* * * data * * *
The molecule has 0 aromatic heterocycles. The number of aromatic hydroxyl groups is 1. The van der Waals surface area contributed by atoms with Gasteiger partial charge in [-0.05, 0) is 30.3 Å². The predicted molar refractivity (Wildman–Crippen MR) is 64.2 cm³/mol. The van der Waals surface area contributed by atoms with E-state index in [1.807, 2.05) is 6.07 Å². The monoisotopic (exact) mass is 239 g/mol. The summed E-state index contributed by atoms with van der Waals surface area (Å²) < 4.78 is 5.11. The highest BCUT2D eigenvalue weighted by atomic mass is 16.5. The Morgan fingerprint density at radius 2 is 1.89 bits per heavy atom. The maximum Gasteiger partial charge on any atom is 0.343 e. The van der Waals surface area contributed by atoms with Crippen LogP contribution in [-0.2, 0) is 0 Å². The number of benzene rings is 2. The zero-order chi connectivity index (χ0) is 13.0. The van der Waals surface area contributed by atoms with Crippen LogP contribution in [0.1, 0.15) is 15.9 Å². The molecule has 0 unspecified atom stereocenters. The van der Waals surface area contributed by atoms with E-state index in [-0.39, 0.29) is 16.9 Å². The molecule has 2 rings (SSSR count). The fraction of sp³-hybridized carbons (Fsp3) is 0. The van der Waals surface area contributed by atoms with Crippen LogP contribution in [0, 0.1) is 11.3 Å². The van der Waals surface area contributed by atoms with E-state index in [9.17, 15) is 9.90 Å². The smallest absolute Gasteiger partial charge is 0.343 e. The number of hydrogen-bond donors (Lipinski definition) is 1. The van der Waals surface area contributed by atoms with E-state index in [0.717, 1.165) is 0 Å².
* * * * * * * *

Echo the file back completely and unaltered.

The molecule has 0 aromatic heterocycles. The number of aromatic hydroxyl groups is 1. The van der Waals surface area contributed by atoms with Gasteiger partial charge in [-0.05, 0) is 30.3 Å². The predicted molar refractivity (Wildman–Crippen MR) is 64.2 cm³/mol. The van der Waals surface area contributed by atoms with E-state index in [1.807, 2.05) is 6.07 Å². The monoisotopic (exact) mass is 239 g/mol. The summed E-state index contributed by atoms with van der Waals surface area (Å²) < 4.78 is 5.11. The highest BCUT2D eigenvalue weighted by atomic mass is 16.5. The Morgan fingerprint density at radius 2 is 1.89 bits per heavy atom. The maximum Gasteiger partial charge on any atom is 0.343 e. The van der Waals surface area contributed by atoms with Crippen LogP contribution in [-0.2, 0) is 0 Å². The number of benzene rings is 2. The zero-order chi connectivity index (χ0) is 13.0. The van der Waals surface area contributed by atoms with Crippen LogP contribution in [0.1, 0.15) is 15.9 Å². The molecule has 0 unspecified atom stereocenters. The van der Waals surface area contributed by atoms with E-state index in [-0.39, 0.29) is 16.9 Å². The molecule has 2 rings (SSSR count). The fraction of sp³-hybridized carbons (Fsp3) is 0. The van der Waals surface area contributed by atoms with Crippen LogP contribution in [0, 0.1) is 11.3 Å². The van der Waals surface area contributed by atoms with E-state index in [9.17, 15) is 9.90 Å². The smallest absolute Gasteiger partial charge is 0.343 e. The number of hydrogen-bond donors (Lipinski definition) is 1. The van der Waals surface area contributed by atoms with E-state index in [0.717, 1.165) is 0 Å².